Julia Alvarez: The Voice of the Mirabal Sisters Numerous accounts of families affected by oppressive dictatorships exist all around the world. Julia Alvarez, an author whose father was involved in a resistance group to such a regime, is a prime example of one of those stories. After leaving her childhood home of the Dominican Republic, Alvarez struggled to adapt her lifestyle to match that of an average American. During this time period, Alvarez recalled her experience under an authoritarian government and combined it with her impressive storytelling skills to create a fictional documentation of another family just like her’s.
Esperanza felt anger crawling up her throat. ‘Mama, we are living like horses! How can you sing? How can you be happy? We don't even have room to call our own."'(p.103) After a year of working at the immigrant camp, Esperanza got used to the work, Esperanza's mother gets better and her family gets reunited. "
In Isabel Allende’s short story “Two Words”, readers follow the story of Belisa Crepuscalario, a woman who was born to an extremely poor family and sell words for a living. Colonel, a really tough and closed man who does not show his feelings easily and had spent his life serving homeland in the civil war. Late in the story she meets Colonel where the tough and closed man become a totally different person. In “Two Words,” Allende emphasizes the power of words through Belisa’s work to develop both Belisa and Colonel’s character, helping him realize that life is beautiful and enjoyable.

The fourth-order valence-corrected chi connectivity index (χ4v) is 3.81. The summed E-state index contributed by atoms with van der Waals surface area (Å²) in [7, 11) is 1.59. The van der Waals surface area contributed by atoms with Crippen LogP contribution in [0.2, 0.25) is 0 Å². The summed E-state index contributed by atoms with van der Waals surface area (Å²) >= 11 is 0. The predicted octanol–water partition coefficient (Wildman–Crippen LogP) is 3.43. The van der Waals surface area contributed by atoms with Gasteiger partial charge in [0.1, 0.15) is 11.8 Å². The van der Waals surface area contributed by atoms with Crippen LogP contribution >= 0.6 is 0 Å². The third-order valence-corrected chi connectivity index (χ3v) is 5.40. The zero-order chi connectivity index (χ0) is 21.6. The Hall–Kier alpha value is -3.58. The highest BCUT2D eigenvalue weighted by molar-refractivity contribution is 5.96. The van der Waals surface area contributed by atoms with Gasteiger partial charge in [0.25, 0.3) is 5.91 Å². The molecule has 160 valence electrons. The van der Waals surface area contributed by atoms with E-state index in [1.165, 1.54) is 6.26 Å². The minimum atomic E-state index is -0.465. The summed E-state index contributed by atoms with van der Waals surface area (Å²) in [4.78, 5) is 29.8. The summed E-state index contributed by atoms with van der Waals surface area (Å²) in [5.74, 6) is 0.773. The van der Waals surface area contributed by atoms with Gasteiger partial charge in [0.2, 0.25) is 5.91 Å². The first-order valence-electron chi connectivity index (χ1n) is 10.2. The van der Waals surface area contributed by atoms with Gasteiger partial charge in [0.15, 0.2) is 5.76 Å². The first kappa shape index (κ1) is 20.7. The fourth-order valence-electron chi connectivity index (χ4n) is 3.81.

Imagine you and your family living under a gruesome dictator and having no freedom . Julia alvarez “ a genetics of justice “ is a novel about a young girl and her family living under a dictator with a totalitarian government in the dominican government. In this novel you learn about her journey and how she becomes to be the women she is today . “No flies fly into a closed mouth “is a quote used by her mother through the text. In the novel it also talks about the dictator and is unusual daily life .
It can be said without question that the Mirabal sisters made extreme sacrifices in the name of social justice. They gave up their time, their energy, their families, their safety, and finally, their lives. But did those sacrifices really make a difference? After all, they were killed before they could see Trujillo’s regime topple. And the sisters arguably did little to impact Trujillo’s reign and his assassination several months after their deaths.
Esmeralda Santiago is able to intertwine her childhood memories and her experiences together with her family in order to communicate her life as Puerto Rican. Santiago depicts the importance of culture and customs in her memoir. Esmeralda was
She started helping around the house, but when she figured out that it wasn’t much, she got a job at the fields and even though she had no experience in it she still went ahead and did it. “Mama had been strong for her. Now it was her turn to be strong for Mama. She must show her that she didn’t need to worry anymore.”(p163) Based on this quote, I can tell that she knew she had to be strong and her Mom’s sickness didn’t make her more sad than she already was, it motivated her to be strong for her mom and whatever was coming up.
Miguel sacrificed his life in an illegal attempt to cross to the U.S. Lupe; Juana’s mother sacrificed her freedom to kill the man that kidnapped her son. Although Juana was young when her life took a turn she had already been instilled with values, morals and virtue. This is proven when she misses her bus to help the blind man collect the coins she caused him to drop. Again, when she uses the little money she has to by the woman, whose sun dies on the bus a ticket back home.